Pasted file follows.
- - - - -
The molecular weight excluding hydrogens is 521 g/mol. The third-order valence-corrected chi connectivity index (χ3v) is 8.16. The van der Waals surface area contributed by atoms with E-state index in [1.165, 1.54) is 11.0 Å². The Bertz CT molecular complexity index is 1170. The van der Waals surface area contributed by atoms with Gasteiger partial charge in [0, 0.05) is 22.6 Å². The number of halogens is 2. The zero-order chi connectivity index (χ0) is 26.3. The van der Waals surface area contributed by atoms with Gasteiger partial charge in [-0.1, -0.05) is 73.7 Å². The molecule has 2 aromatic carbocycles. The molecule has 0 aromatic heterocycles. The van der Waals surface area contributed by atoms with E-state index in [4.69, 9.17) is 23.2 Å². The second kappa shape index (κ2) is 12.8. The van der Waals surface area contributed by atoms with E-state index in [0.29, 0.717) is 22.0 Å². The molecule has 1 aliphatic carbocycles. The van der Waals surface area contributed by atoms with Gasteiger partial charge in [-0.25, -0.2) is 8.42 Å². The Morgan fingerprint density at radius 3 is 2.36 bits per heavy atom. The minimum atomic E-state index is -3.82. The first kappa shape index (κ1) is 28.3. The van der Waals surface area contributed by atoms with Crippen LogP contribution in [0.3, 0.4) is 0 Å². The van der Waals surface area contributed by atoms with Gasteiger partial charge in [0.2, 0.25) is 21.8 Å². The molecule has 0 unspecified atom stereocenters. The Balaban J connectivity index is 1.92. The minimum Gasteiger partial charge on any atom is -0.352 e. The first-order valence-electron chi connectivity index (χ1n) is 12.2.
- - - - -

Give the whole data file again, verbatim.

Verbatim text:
The molecular weight excluding hydrogens is 521 g/mol. The third-order valence-corrected chi connectivity index (χ3v) is 8.16. The van der Waals surface area contributed by atoms with E-state index in [1.165, 1.54) is 11.0 Å². The Bertz CT molecular complexity index is 1170. The van der Waals surface area contributed by atoms with Gasteiger partial charge in [0, 0.05) is 22.6 Å². The number of halogens is 2. The zero-order chi connectivity index (χ0) is 26.3. The van der Waals surface area contributed by atoms with Gasteiger partial charge in [-0.1, -0.05) is 73.7 Å². The molecule has 2 aromatic carbocycles. The molecule has 0 aromatic heterocycles. The van der Waals surface area contributed by atoms with E-state index in [4.69, 9.17) is 23.2 Å². The second kappa shape index (κ2) is 12.8. The van der Waals surface area contributed by atoms with E-state index in [0.29, 0.717) is 22.0 Å². The molecule has 1 aliphatic carbocycles. The van der Waals surface area contributed by atoms with Gasteiger partial charge in [-0.25, -0.2) is 8.42 Å². The Morgan fingerprint density at radius 3 is 2.36 bits per heavy atom. The minimum atomic E-state index is -3.82. The first kappa shape index (κ1) is 28.3. The van der Waals surface area contributed by atoms with Crippen LogP contribution in [0.3, 0.4) is 0 Å². The van der Waals surface area contributed by atoms with Gasteiger partial charge in [0.2, 0.25) is 21.8 Å². The molecule has 0 unspecified atom stereocenters. The Balaban J connectivity index is 1.92. The minimum Gasteiger partial charge on any atom is -0.352 e. The first-order valence-electron chi connectivity index (χ1n) is 12.2.